A second outing for architect/author Bradberry (The Seventh Sacrament, 1994) and his sleuthing Princeton professor Jamie...

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RUINS OF CIVILITY

A second outing for architect/author Bradberry (The Seventh Sacrament, 1994) and his sleuthing Princeton professor Jamie Ramsgill, now visiting Cambridge and his onetime mentor there--professor Rainer Grass of the School of Art and Architecture. On the night before Jamie's arrival, Grass had attended a small retirement party in his honor, during which he declared a change of mind about retiring, had a violent argument with student girlfriend Amy Denster, and disappeared. Days later, after Grass's picture was publicized, a night porter at one of Cambridge's colleges tells Detective Chief Inspector Lyndsay Hill that he saw Grass on the fateful night--tied up in the bottom of a punt being poled by a second person. Hill has found conflicting time frames and plenty of motives among the party guests: Iain Frontis was set to take over Grass's job; Amy was pregnant by the sixty something professor. Her American ex-boyfriend Gaines Simpson was also there, as was Nigerian student George Boye, who's deep into an affair with Grass's estranged wife, Ghislaine, and whom Grass was about to report for plagiarism. The professor was said to be at odds, too, with rich, well-connected Cheverton Beggs, about Beggs's soon-to-be-published book on architectural ruins. Jamie quickly insinuates himself into the investigation--figuring out the body's ingenious hiding place but unable to prevent a second murder. He does rescue a third potential victim, however, uncovering a buried chapter in his own life along the way. More than you ever wanted to know about architecture, the Cambridge landscape, or sophisticated computer skills, in an overworked story crammed with repetitive detail and soap-operatic characters. Gung-ho lovers of architectural arts may revel; for others, a long, dull journey.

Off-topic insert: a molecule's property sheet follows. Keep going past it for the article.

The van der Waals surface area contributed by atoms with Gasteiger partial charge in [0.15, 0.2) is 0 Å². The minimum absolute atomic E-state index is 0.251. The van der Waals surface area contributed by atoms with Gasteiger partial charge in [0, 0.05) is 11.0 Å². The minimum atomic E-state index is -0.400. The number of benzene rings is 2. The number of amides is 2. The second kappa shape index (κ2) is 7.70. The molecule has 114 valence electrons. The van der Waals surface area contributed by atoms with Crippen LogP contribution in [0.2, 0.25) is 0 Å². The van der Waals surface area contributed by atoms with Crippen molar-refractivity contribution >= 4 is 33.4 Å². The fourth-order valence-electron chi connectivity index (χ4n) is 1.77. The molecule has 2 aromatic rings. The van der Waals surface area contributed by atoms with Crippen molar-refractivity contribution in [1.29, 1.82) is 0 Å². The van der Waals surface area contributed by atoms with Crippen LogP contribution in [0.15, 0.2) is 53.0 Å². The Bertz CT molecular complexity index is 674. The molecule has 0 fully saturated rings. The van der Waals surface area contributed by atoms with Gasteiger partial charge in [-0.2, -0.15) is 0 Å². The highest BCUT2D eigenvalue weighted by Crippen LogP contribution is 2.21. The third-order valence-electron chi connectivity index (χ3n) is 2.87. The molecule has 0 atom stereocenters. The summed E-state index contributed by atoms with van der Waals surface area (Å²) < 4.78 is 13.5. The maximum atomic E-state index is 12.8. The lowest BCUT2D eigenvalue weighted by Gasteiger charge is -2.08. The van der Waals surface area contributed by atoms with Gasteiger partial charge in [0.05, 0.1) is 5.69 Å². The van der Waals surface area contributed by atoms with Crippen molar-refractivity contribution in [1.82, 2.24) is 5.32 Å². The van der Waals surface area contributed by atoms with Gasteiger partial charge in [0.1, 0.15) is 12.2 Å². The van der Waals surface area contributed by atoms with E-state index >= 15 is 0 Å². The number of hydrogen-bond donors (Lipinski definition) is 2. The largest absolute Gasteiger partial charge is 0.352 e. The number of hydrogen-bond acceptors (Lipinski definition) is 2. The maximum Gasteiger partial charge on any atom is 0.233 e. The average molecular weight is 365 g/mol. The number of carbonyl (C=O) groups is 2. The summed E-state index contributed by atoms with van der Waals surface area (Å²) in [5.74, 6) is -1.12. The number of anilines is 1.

Pub Date: July 10, 1996

ISBN: N/A

Page Count: 256

Publisher: St. Martin's

Review Posted Online: N/A

Kirkus Reviews Issue: June 15, 1996